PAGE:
Neither Iran nor the West are friendly with ISIS, but if an Iranian cartoon contest is any metric, their mutual enemy is not pushing the powers closer together.
Beginning last week, Iran’s government-funded House of Cartoon held the International Daesh Cartoon Contest in an effort to mock and deride ISIS and its perceived backers, namely the United States and Israel.
Eight hundred cartoons were submitted from at least 40 countries around the globe, including far-off countries such as Brazil, Australia, and India.
Mohammad Habib, the executive secretary of the contest, told the Tehran Times that several of the foreign cartoonists would attend in person but that they traveled under pseudonyms to avoid concerns that they would be targeted.
Only last month, a “Draw Muhammad” cartoon contest in Garland, Texas, was the target of two ISIS-sympathizing terrorists, although local police forces stopped the attack.
“We want to show the true heinous nature of Daesh,” the chairman of the organizing committee, Massoud Shojai-Tabatabai, said, using the Arabic term for ISIS. “[They] bear the name of Islam but have no relationship with this religion, aiming to create a divide between Muslims.”
“We also want to denounce [ISIS’s] supporters: the Westerners, the Zionists, and the United States.”
Popular targets for lampooning include former U.S. Secretary of State Hillary Clinton, British Prime Minister David Cameron, and ISIS “Caliph” Abu Bakr al-Baghdadi.
The winning entry depicts Saudi King Salman holding a rattlesnake—a metaphor for the Saudis’ alleged support of ISIS.
“I show King Salman, who has many supporters among Westerners, as he actually is—a venomous snake who can actually kill,” the cartoon’s creator, Sharham Shirzadi, said.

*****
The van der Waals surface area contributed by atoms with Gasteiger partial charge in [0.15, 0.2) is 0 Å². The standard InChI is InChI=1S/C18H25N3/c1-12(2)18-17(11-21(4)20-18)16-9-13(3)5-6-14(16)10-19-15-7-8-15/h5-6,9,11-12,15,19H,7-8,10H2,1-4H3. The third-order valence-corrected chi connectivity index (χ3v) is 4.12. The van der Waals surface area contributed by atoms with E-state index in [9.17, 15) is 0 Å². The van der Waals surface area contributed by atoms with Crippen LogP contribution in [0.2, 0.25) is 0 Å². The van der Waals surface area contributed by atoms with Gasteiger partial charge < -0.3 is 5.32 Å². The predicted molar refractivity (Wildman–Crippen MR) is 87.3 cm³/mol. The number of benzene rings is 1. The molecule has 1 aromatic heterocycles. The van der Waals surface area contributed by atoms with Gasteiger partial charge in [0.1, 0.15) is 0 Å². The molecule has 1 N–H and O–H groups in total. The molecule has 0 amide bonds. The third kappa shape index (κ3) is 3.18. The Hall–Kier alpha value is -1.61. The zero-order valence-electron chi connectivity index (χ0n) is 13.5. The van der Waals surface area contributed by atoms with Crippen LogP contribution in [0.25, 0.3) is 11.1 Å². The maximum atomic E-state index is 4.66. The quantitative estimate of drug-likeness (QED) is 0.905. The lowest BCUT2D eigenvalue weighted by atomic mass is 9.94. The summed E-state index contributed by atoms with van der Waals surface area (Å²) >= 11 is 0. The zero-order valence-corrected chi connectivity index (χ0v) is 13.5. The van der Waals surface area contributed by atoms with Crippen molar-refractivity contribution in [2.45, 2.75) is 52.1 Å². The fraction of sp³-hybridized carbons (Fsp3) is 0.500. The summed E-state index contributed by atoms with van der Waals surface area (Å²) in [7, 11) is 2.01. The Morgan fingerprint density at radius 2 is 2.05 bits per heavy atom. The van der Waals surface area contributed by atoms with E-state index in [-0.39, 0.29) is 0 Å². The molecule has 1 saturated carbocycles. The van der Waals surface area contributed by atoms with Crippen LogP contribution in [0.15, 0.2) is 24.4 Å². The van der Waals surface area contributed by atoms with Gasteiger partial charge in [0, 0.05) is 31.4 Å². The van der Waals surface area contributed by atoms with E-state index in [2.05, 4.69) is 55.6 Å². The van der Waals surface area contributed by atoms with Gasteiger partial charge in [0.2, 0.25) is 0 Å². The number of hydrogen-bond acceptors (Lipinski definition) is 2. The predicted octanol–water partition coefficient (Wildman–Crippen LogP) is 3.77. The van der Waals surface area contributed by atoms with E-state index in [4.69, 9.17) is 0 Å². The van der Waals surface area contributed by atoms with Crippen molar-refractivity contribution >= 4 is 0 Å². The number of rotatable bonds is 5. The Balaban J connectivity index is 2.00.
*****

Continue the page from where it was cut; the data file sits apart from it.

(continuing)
Famous Moroccan cartoonist Bennaji Naji attended the contest in Tehran and told media that his goal during this contest was “to tell people, ‘Beware. Don’t give money to terrorists. Give it to Palestine.’”
Iran’s theocrats come from the Shiite denomination of Islam, whereas ISIS adheres to the Sunni branch of the faith. Divisions between the two stretch back nearly 1,500 years to a disagreement over who should succeed Muhammad as the leader of the Islamic religion. Over time, the denominations have grown more and more politically and theologically different.
Previously, the House of Cartoon held a competition centered on the theme of Holocaust denial in response to Charlie Hebdo’s depictions of Muhammad. They held a similar contest praising Holocaust denialism in 2006, as well, which was condemned by Jewish leaders around the world.
Iran is near-universally recognized as one of the least-free countries on the planet when it comes to speech issues. It ranks second for the most-jailed journalists and seventh for highest level of censorship, according to the Committee to Protect Journalists.